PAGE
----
The Bloodless Boy by Robert J. Lloyd – Blog Tour Review

Title: The Bloodless Boy

Author: Robert J. Lloyd

Genre: Historical Thriller

Publisher: Melville House Publishing

Publication Date: 14th July 2022 (paperback)

Rating: 4.5/5



The City of London, 1678. New Year’s Day. The body of a young boy, drained of his blood and with a sequence of numbers inscribed on his skin, is discovered on the snowy bank of the Fleet River. With London gripped by hysteria, where rumors of Catholic plots and sinister foreign assassins abound, Sir Edmund Bury Godfrey, the powerful Justice of Peace for Westminster, is certain of Catholic guilt in the crime. He enlists Robert Hooke, the Curator of Experiments of the Royal Society, and his assistant, Harry Hunt, to help his enquiry. Sir Edmund confides to Hooke that the bloodless boy is not the first to have been discovered. He also presents Hooke with a cipher that was left on the body. That same morning Henry Oldenburg, the Secretary of the Royal Society, blows his brains out. A disgraced Earl is released from the Tower of London, bent on revenge against the King, Charles II. Wary of the political hornet’s nest they are walking into – and using evidence rather than paranoia in their pursuit of truth – Hooke and Hunt must discover why the boy was murdered, and why his blood was taken. Moreover, what does the cipher mean?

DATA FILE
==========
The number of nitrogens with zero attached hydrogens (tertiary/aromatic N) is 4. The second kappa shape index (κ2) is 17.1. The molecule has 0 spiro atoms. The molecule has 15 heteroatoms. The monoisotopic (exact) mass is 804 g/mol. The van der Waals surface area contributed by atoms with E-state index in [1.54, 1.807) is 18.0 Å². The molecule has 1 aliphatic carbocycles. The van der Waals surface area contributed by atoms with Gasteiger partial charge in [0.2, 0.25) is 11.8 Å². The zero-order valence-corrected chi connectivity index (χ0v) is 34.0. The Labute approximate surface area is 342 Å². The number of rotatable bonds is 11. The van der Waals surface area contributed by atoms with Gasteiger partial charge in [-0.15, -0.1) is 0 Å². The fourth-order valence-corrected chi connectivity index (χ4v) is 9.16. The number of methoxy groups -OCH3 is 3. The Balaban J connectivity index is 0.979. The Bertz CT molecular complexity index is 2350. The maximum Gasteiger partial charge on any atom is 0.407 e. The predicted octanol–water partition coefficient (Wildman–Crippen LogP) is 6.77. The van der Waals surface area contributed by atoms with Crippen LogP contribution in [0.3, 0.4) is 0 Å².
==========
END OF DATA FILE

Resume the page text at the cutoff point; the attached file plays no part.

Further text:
I absolutely love a good historical mystery – especially one as rich in detail as The Bloodless Boy. The story begins in post-restoration London, 1678, with the discovery of the corpse of a young boy on the bank of Fleet River mysteriously entirely drained of blood. The Justice of Peace of Westminster enlists Robert Hooke and Harry Hunt from The Royal Society to uncover the truth about the bloodless boy and the strange cipher inscribed on his skin.

This is one of those evocative and pleasingly complex mysteries that is a joy to sink into. The language feels authentic and the city of London, still in a period of upheaval and mistrust, is brought to life exceptionally well. I found the characters compelling if not always likeable. The mystery itself, and how it fits into the hysteria and paranoia of the time, is fascinating. The Bloodless Boy is the kind of book that requires investment and concentration but as a reader you will be rewarded. I also just have to mention how absolutely stunning the hardback I was sent is – gorgeous endpapers and magnificent deckled edges! The paperback version is beautiful too! I highly recommend!


Huge thank you to Nikki from Melville House Publishing for having me on the tour and for the beautiful hardback. My review is entirely my own honest opinion.

Buy the book:

Waterstones | Blackwell’s | Amazon

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